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Digging up Brandon Heath to improve biodiversity

David Robertson from Norfolk County Council's Historic Environment Service alongside the groundworks ANL-160902-163052001
David Robertson from Norfolk County Council's Historic Environment Service alongside the groundworks ANL-160902-163052001

Digging up a nature reserve may not sound like the best way to increase biodiversity but experts think it is worth trying in the Brecks.

So diggers have moved into Norfolk Wildlife Trust’s Brandon Heath in an experiment to find the best way of creating the ideal conditions for rare flora and fauna to flourish.

A finished disturbed area ANL-160902-163104001
A finished disturbed area ANL-160902-163104001

The Ground Disturbance Project is part of the Breaking New Ground Landscape Partnership Scheme, supported by the Heritage Lottery Fund, and explores a range of different ‘disturbance treatments’ to increase populations of plants, invertebrates and birds through varied habitat management.

Traditionally the creation of bare ground was a result of grazing and the munching of the huge populations of rabbits the landscape once supported, but since the planting of forests and the dawn of industrial agriculture, these natural processes in the Brecks no longer occur on the scale that they used to.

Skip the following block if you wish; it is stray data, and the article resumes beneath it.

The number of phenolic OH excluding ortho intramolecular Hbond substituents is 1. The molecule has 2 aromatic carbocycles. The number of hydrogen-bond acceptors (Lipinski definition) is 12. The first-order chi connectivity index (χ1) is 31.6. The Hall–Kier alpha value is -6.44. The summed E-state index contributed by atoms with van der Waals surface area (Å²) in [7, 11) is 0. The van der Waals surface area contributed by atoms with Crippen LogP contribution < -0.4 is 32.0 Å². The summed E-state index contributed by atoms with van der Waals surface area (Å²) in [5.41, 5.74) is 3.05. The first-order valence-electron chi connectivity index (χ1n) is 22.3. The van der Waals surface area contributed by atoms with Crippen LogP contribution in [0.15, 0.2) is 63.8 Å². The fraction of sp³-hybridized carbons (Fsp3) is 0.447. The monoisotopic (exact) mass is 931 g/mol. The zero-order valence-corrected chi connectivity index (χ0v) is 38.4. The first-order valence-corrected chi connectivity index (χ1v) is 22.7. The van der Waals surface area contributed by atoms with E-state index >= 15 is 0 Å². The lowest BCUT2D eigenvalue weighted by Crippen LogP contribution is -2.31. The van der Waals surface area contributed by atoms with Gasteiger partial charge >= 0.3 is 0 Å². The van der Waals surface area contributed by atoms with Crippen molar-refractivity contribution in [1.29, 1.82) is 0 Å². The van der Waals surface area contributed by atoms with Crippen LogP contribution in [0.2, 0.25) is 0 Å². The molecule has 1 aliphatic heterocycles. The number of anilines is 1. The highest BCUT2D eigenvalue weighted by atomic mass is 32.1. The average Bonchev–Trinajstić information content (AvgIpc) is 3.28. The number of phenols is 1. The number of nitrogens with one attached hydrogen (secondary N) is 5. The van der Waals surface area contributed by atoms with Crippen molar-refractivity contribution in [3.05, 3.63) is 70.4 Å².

Nick Dickson, Breaking New Ground Project Manager said “The Ground Disturbance project really is a ground breaking opportunity to explore the best way of recreating natural processes which are no longer able to function given the land use change in the Brecks.

“The results of these ongoing experimental techniques will feed into land management plans long into the future, restoring the Brecks to the rich and biologically diverse landscape that it once was”.

Norfolk Wildlife Trust’s Brecks heathland project officer Andy Palles-Clark said: “Brandon Heath is particularly important for solitary bees and wasps which utilise it as a nectar source and also require bare ground for burrowing into for breeding.

“Increasing the invertebrate population will also provide feeding and breeding habitats for birds including nightjars, stonechats and woodlarks.”

But the Brecks have also been occupied by humans for thousands of years, so Norfolk County Council Historic Environment Service and Suffolk County Council Archaeological Service, have been working alongside the conservation organisations to ensure the works do not damage archaeological remains.

Many archaeological features were discovered in their surveys, including a possible prehistoric burial mound, an Anglo-Saxon boundary bank and medieval rabbit warren boundaries.


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